JAYA RUDGARD

Mindfulness has been part of my life since I first discovered it as a teenager in the 1980s. From 1996-2005 I lived as a Theravadan Buddhist nun in the Forest Sangha in the UK with Ajahn Sumedho as my teacher. In this tradition mindfulness in all aspects of daily life is the cornerstone of practice, so I learned first hand why the Buddha described it as the “direct path” out of suffering. This is because it takes us beyond any religion or dogma to learn from our direct experience and begin to see clearly for ourselves what leads to suffering and what leads to freedom.

My passion is sharing this inquiry and path of practice with others whatever their religious beliefs or none. This is why I like to teach both inside and outside the context of traditional Buddhism. I am constantly learning with and from my students about how mindfulness and contemplative wisdom can be integrated into and inform our ordinary daily lives in a way that supports our own deeper wellbeing and that of those around us.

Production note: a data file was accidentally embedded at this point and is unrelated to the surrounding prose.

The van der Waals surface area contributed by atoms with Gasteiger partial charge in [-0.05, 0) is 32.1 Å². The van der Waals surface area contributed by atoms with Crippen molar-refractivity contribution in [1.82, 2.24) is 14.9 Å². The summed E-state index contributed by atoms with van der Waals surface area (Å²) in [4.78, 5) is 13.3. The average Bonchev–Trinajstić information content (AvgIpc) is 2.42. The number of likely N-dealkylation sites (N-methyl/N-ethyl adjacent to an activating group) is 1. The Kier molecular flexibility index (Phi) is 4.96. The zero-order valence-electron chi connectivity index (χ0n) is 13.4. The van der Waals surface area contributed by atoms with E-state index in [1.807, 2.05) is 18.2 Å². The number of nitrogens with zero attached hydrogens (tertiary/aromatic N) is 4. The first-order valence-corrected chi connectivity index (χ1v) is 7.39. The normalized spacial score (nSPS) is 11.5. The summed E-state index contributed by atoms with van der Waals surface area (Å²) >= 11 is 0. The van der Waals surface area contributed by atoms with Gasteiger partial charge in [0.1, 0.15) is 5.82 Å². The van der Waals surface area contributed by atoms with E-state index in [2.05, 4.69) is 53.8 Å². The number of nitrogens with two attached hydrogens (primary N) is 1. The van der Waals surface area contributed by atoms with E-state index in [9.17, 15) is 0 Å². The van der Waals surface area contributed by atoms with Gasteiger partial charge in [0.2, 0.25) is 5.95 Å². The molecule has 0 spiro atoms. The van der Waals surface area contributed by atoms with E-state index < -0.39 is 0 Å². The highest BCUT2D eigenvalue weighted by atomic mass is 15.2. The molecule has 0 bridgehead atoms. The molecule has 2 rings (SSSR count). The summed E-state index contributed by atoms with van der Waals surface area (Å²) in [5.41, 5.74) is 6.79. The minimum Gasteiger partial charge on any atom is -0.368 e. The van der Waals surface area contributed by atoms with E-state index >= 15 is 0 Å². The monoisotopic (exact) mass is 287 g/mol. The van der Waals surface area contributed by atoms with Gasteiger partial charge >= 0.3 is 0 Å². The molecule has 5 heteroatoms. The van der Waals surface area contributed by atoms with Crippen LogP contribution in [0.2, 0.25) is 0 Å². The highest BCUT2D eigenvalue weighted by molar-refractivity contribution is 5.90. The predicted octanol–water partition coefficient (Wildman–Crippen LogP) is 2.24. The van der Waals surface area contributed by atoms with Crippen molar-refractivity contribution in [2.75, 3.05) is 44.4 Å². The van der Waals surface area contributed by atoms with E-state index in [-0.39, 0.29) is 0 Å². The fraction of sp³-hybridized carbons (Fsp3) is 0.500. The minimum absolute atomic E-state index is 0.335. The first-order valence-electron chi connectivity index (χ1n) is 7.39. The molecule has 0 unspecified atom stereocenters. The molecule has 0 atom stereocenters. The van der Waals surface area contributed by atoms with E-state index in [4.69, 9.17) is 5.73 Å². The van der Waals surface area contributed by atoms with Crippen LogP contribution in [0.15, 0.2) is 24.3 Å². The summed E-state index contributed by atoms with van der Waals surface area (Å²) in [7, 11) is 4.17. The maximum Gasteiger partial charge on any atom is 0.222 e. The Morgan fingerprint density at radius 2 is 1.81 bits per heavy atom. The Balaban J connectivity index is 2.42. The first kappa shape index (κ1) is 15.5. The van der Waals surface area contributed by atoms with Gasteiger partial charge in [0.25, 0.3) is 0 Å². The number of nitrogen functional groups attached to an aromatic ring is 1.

After leaving monastic life I qualified as an integrative psychotherapist and counsellor and as a yoga teacher, and also managed a busy health food store. I trained to teach Mindfulness with the Centre for Mindfulness Research and Practice at Bangor and began teaching with Zoe in 2010. More recently I have trained in teaching Mindful Self-Compassion and have found this an immensely helpful approach, which now informs all my work and personal practice.

The way I teach reflects my natural tendency to question everything and my deep faith in human potential. Students have described my teaching as empathic, knowledgeable, humorous and down to earth – and self-compassionate when I mess up. My own aspiration is never to stop learning.

In 2016 I will graduate from Spirit Rock and the Insight Meditation Society’s four-year dharma teacher training led by Jack Kornfield and Joseph Goldstein. As well as Go Mindfully’s residential retreats I teach insight meditation retreats at Spirit Rock and IMS in the USA and Gaia House in the UK, and elsewhere, and I run a weekly meditation group in Oxford.